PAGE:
As stated earlier, Planner plans have dependencies on content stored in the core workloads. Thus, consider the following recommendations:

  • Migrate inactive Planner Plans before the migration cutover period. Alternatively, just archive the inactive plans.
  • Migrate active Planner Plans closer to the cutover period.
  • Minimize incremental migrations for Planner Plans and tasks.

Let’s take a closer look at each of these approaches.

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Migrating inactive Planner Plans before the migration cutover period

Unfortunately, there are two challenges here. First, there is no data readily available on active vs inactive for Planner plans. Each plan task does record the date it was last modified. But there is no view listing tasks with the Last Modified column displayed. Nor is there a data value for a Planner Plan listing a Last Modified value. Getting this Last Modified value and displaying it is worth investigating. Alternatively, you can ask your users which Planner Plans they are actively using.

Last modified value in Microsoft Planner

Migrating active Planner Plans closer to the cutover period

Second, service limits for Planner are not available. That is, we do not know when the Planner API starts throttling content migration requests. Thus, you don’t know if you can migrate all of your active Planner plans and tasks within a short time period. You may still want to migrate most of your plans and tasks ahead of cutover and then run incremental updates during the cutover period.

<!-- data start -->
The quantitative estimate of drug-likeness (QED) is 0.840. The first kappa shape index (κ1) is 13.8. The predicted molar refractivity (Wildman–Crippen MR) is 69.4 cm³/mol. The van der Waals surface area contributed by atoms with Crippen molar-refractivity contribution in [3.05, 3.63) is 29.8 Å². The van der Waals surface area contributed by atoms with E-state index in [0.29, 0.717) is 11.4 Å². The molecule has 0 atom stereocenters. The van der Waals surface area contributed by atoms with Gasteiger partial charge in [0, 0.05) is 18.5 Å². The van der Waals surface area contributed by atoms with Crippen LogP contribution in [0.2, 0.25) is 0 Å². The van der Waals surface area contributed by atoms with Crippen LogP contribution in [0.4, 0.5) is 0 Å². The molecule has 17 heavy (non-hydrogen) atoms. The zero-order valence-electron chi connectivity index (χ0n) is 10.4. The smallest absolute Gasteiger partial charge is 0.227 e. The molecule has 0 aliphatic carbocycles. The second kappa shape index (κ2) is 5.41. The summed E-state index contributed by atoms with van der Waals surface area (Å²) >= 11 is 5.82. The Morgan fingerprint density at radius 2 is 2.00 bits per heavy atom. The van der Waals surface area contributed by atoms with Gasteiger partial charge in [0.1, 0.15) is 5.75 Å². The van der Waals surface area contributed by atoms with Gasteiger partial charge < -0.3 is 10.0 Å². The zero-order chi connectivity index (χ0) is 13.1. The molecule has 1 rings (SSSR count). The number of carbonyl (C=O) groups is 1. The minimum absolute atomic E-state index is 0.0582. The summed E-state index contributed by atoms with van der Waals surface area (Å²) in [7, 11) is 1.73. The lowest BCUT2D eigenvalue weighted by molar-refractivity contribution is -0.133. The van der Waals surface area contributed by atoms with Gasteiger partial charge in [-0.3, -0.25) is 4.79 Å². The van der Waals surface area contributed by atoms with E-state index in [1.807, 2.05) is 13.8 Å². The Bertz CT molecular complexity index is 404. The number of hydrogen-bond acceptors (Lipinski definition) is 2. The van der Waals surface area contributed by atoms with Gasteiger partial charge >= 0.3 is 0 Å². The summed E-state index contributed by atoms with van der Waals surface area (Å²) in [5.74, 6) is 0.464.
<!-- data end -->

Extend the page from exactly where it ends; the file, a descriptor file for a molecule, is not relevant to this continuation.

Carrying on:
Minimizing incremental migrations for Planner Plans and tasks

In the case of Planner tasks, incremental migrations may only migrate new tasks over and not update previously migrated tasks. This is because updating previously migrated tasks requires many client-side object model (CSOM) calls and is very time intensive. A heavy use of CSOM calls can have a negative impact on content migration for SharePoint and OneDrive. Thus, it could make you miss your migration target.

In summary

Microsoft Planner migrations can be a challenge. However, with proper assessment, review, and planning, you can make it a success. To summarize what you must consider when migrating Microsoft Planner:

  • Be aware that some Planner content is stored in SharePoint, OneDrive, and Email
  • Coordinate migrating Microsoft Planner with other workloads
  • Make sure to match source and target user accounts before migrating content
  • Check to see if you have more than 20,000 Plan tasks to migrate
  • Focus on migrating your active Plans during the cutover week; but you may want to migrate some Plans in advance

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About the Author

Randy Rempel

Randy Rempel has 25 years of experience with designing, delivering, and managing a variety of solutions with an emphasis on legacy application migrations to the Microsoft platform. As a Senior Product Manager for Quest, he manages content migration products that provide solutions related to tenant-to-tenant mergers, acquisitions, and divestitures. Randy has earned several Microsoft certifications over the years along with a few IBM, Scrum, and ITIL certifications.